A vessel was in port and the crew was loading logs on to the hatch covers. The securing system involved the use of foot wires, snatch blocks, and a wiggle wire (see image). Although it was dark, the deck was well lit by the ship’s own floodlights and the floodlights on the wharf.
The crew was wearing personal protective equipment (PPE), which included boot spikes to reduce the risk of slipping on the wet logs. The number one crane was being used to tension the wiggle wire, and two deck crew were standing close by to check the tension in the wire. The bosun was communicating with the crane operator using hand signals.
Tension was brought on the wiggle wire and then stopped at a signal from the bosun. The bosun started to walk towards the two-deck crew in preparation to attach bulldog grips to secure the tensioned wire when a foot wire directly in front of the two-deck crew suddenly parted.
The rapid release of tension allowed a block and the wiggle wire to recoil towards the two-deck crew. Both crews were struck by securing equipment and/or wire; one sustained minor injuries but the other later died of his injuries.
The investigation found that the member of the deck crew, whose role was to monitor the tension, had no way of determining how much tension was in the wire other than by feel, which was done by depressing the wiggle wire with their foot. This improvised procedure led them to stand in a hazardous area close to a wire under tension. As it was, the investigation found that the foot wire parted as a result of over-tension.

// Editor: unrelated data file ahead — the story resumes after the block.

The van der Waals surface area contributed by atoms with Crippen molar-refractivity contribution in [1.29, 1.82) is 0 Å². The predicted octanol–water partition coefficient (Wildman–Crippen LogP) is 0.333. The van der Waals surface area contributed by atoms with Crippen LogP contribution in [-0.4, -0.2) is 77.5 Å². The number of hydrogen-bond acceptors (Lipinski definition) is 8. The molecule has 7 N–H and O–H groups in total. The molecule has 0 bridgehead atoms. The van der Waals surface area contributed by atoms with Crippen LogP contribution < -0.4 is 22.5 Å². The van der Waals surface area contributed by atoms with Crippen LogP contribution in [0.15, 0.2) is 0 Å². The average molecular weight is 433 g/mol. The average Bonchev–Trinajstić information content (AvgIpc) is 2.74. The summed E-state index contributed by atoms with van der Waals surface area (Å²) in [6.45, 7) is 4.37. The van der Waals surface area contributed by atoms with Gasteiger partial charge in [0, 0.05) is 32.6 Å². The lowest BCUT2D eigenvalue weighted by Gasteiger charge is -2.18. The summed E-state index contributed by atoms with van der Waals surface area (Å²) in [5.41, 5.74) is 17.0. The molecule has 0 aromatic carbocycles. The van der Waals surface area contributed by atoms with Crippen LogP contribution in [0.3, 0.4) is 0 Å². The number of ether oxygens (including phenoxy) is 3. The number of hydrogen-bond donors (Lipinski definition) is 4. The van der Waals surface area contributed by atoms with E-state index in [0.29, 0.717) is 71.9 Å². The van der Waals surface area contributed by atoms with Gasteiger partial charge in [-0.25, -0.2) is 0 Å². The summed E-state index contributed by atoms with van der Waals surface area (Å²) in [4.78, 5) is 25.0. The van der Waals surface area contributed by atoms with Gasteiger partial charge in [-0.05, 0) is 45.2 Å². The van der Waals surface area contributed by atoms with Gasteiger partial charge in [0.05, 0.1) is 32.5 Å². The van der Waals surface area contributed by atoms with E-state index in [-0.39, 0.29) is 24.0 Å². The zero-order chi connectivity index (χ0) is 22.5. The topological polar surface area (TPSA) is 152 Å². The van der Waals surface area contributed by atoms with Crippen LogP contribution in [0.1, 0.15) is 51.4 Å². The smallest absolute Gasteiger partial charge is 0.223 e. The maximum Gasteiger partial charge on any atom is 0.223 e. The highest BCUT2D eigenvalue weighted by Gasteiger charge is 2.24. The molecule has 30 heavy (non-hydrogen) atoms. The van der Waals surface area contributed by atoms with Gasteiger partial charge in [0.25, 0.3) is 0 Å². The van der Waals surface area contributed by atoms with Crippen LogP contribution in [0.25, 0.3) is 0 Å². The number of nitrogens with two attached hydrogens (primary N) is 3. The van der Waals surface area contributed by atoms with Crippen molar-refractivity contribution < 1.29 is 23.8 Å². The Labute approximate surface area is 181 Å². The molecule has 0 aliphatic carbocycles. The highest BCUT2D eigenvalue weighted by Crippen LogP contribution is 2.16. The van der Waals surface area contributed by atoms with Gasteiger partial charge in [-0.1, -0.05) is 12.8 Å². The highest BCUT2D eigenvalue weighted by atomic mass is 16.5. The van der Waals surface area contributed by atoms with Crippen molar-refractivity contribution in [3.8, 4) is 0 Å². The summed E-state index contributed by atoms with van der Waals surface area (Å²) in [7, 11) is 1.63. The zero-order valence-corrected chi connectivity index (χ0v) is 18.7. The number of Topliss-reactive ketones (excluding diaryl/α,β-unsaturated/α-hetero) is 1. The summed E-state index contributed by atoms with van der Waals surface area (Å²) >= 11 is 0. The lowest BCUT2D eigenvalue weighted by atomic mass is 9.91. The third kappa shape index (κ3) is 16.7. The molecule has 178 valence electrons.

According to the vessel’s cargo securing manual, only a nominal initial tension was to be applied to the wiggle wire since turnbuckles were supposed to be rigged between the wiggle wire and foot wires (see diagram in next column), to permit manual re-tensioning when needed. In this case, the crew member had decided not to use turnbuckles but to try to tension the wire fully with the crane.
- Follow your cargo securing manual to the letter – there are good reasons for each step. l Keep clear of any wires or ropes under tension – if they come under tension, stop all work immediately and get clear